Reform Council Tax and offer zero-interest loans to encourage greener houses, says Senedd Committee
Piloting zero-interest loans to landlords should be part of a package of incentives to make properties in Wales more energy efficient, according to a Welsh Parliament Committee.
A report by the Climate Change, Environment and Infrastructure Committee looked into decarbonisation of privately-owned houses and found that, despite them accounting for 80% of homes in Wales, they are being left behind compared to social housing.
Decarbonisation aims to reduce the amount of energy a house uses, it includes retrofitting heat pumps instead of boilers, adding or upgrading insulation and improving ventilation.
The report focusses on the need for the Welsh Government to offer financial support to homeowners and landlords to encourage retrofitting.
Public funding has been used to retrofit housing but so far, this has predominantly targeted social housing and households at risk of fuel poverty, which leaves the majority of the 1.1 million privately-owned homes in Wales without financial help to decarbonise.
Research by the Welsh School of Architecture estimates that the cost of a retrofit to reach Energy Performance Certificate ‘A’ standard would cost the average household between £17k and £66.8k; depending on the property type.
Whilst the Committee does not expect the Welsh Government to meet the cost for retrofitting private sector homes, the report suggests that the government could pilot different schemes that would encourage homeowners to invest in decarbonising.
Changes to Council Tax and Land Transaction Tax
Reforming Council Tax and Land Transaction Tax (similar to ‘Stamp Duty’ in England) should also be part of the package to make properties more energy efficient.
The Committee is calling on the Welsh Government to look at using its tax-varying powers to incentivise homeowners to retrofit their properties to make them greener and – if implemented – this could see more energy-efficient homes paying less tax than those using more energy.
As any tax changes are likely to take years to come into being, the Committee is asking the government to begin its preparations urgently.
No plan of action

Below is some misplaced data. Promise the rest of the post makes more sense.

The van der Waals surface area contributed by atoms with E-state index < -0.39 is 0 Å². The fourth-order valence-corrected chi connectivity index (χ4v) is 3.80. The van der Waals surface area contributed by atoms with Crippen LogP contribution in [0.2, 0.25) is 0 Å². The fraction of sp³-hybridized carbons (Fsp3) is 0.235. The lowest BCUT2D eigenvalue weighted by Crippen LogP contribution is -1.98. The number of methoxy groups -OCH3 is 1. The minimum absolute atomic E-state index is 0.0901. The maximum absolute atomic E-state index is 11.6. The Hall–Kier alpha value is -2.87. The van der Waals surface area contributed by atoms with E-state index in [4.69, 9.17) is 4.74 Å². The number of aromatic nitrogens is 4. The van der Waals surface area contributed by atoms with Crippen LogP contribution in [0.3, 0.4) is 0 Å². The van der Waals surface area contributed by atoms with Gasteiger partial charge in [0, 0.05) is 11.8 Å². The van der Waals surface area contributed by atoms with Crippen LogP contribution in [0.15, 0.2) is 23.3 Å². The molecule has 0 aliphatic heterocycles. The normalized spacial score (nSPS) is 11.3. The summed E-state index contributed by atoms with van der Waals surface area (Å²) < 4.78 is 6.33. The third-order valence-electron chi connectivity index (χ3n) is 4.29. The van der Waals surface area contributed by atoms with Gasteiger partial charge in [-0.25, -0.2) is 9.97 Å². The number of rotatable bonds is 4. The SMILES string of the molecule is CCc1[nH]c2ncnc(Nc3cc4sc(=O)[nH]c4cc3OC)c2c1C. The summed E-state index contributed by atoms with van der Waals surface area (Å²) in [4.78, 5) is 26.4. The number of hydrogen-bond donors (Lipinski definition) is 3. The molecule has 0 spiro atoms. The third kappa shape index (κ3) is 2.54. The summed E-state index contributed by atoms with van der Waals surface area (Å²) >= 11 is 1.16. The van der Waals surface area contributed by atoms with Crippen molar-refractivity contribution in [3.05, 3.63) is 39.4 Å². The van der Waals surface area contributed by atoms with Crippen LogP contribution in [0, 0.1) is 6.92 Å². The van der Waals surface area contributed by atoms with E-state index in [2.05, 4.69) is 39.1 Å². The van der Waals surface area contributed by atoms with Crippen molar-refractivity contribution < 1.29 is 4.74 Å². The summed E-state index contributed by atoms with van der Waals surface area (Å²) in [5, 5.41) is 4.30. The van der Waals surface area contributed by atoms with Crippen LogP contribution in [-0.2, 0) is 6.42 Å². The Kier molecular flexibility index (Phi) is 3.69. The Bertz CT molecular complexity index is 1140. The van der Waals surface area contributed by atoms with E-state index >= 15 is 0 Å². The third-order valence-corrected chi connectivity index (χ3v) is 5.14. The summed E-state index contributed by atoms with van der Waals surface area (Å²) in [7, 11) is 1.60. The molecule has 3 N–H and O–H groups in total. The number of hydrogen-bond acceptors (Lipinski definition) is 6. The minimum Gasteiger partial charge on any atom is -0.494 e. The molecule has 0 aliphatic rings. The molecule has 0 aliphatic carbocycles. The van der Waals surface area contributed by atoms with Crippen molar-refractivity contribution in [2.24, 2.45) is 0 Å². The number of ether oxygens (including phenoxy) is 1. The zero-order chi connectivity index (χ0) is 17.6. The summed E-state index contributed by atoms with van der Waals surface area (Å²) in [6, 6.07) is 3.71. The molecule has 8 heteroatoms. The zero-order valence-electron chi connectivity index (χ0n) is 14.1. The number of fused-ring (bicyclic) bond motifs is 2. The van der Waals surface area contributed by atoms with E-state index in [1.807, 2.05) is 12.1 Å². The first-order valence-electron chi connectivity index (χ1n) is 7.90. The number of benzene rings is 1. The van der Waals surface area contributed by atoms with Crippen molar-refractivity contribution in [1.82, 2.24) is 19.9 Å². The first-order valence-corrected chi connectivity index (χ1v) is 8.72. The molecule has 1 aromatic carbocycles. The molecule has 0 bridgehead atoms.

The inquiry criticised the Welsh Government for its lack of action over the last few years and expressed concern that there was a lack of clarity in the current plans.
Four years ago, the Welsh Government refused the same calls to explore changes to Council Tax and Land Transaction Tax to incentivise decarbonisation and they instead focused on targeted grants and a publicity campaign. The Committee states that this approach has not worked.
The report also expresses concern about the lack of a strategy on decarbonising privately-owned homes. The Welsh Government have previously said that they were “developing a comprehensive strategy and delivery plan”, but the lack of firm policies or strategy since this commitment has left property owners struggling to know whether, and how, to act.
Llyr Gruffydd MS, Chair of the Climate Change, Environment and Infrastructure Committee, said, “It’s long overdue for the Welsh Government to get to grips with the challenge of making houses in Wales more energy efficient.
“Greener houses would not only be better for the environment but would also better insulate people against sky-rocketing energy prices. The focus on retrofitting households in poverty should be applauded, but if the Welsh Government is serious about reducing carbon emissions – and energy bills – they cannot continue to ignore the 80% of houses which are privately-owned.
“We know that financial support such as low or zero interest loans would encourage people to retrofit their properties. Welsh houses would emit less carbon and the taxpayer wouldn’t lose out in the long run either – a rare win-win.
“The Welsh Government has stalled for far too long on this issue and we urge them to implement this report’s recommendations to meet our climate commitments.”
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